MicroWorlds Contents | Advanced Light Source | Berkeley Lab

Selective Absorption Activity


Why do you wear sunglasses on a bright day? The gift of sunglasses is that they absorb some sunlight so that it doesn't reach your eyes. If you look at a new pair of sunglasses in the store, it may have a label that reads, UV A and UV B protection.

This means that, in addition to absorbing some visible light, the glasses selectively absorb some UV rays that are harmful to your retina. It sounds so simple, but it is easy to forget that you only see the light that gets to your eyes.

The following activity allows you to explore how the appearance of things change when different colors of light are selectively absorbed.

Materials: Look around for items that can act as transparent colored filters. Collect at least three different colors such as red, blue, and yellow. Some filters that work best are thin sheets of colored cellophane or transparent plastic. However, you can also use tinted sunglasses, colored glass or plastic bottles, jars filled with water and food coloring, or any other colored, transparent object.

Action: You will use these filters to view the next picture. Look at the picture without any filters and pay particular attention to the colors of each part. Look again at the picture while holding one of the colored filters up in front of your eyes.

  • NOTE: It may be helpful to turn off or dim the lights in the rest of the room. Also, if you are color blind, you may not see the same kinds of changes in the picture as someone who isn't color blind.
    • What do you notice?
    • How do the colors change when looking through different filters?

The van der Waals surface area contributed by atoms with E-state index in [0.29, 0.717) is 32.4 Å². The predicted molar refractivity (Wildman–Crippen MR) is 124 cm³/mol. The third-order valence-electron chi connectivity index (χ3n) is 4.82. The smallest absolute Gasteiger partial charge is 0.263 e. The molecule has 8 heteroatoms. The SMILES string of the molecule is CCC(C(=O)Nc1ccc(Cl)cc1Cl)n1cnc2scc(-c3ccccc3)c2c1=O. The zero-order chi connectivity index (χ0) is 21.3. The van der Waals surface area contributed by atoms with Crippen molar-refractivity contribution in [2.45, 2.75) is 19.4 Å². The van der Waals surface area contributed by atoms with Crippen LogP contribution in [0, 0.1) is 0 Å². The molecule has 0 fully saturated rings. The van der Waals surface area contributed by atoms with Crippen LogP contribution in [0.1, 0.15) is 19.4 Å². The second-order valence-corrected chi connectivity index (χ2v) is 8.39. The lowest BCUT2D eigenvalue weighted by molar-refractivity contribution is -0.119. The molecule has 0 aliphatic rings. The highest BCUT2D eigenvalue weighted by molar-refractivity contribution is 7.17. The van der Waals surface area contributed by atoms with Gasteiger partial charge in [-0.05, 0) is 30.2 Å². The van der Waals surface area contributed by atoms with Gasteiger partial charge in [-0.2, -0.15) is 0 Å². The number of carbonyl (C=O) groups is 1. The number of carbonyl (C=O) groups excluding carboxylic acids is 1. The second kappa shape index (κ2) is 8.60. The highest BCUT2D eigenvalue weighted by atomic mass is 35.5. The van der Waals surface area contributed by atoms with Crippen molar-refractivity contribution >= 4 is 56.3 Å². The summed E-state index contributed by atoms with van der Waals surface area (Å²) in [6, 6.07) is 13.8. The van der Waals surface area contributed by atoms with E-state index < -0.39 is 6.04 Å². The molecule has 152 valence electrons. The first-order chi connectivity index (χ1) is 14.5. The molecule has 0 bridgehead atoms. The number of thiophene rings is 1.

• Are there any colors that appear bright or others that almost disappear?
    Repeat looking through the colored filters until you have tried them all. While you are doing this, it may be helpful to make a table of your findings so that you can compare the effects from each different colored filter.

    Ask yourself some questions and see if you can discover a pattern between the color of the filter and the colors that you see. For example, when you look through a bluish colored filter, what is the dominant color you see? What parts of the picture show a dramatic color change? How do the colors change--from what color to what color?

    Explanation: To help you understand what is happening, remember that you only see the light that gets to your eyes. When the colored light from the computer screen passes through the colored filter, some of the light is absorbed and some is allowed to pass through the filter and continue to your eyes. The filter is named for the color of light that it allows to pass through. For example, red cellophane would be called a red filter. The cellophane would allow primarily the red tones of light to pass through and reach your eyes.


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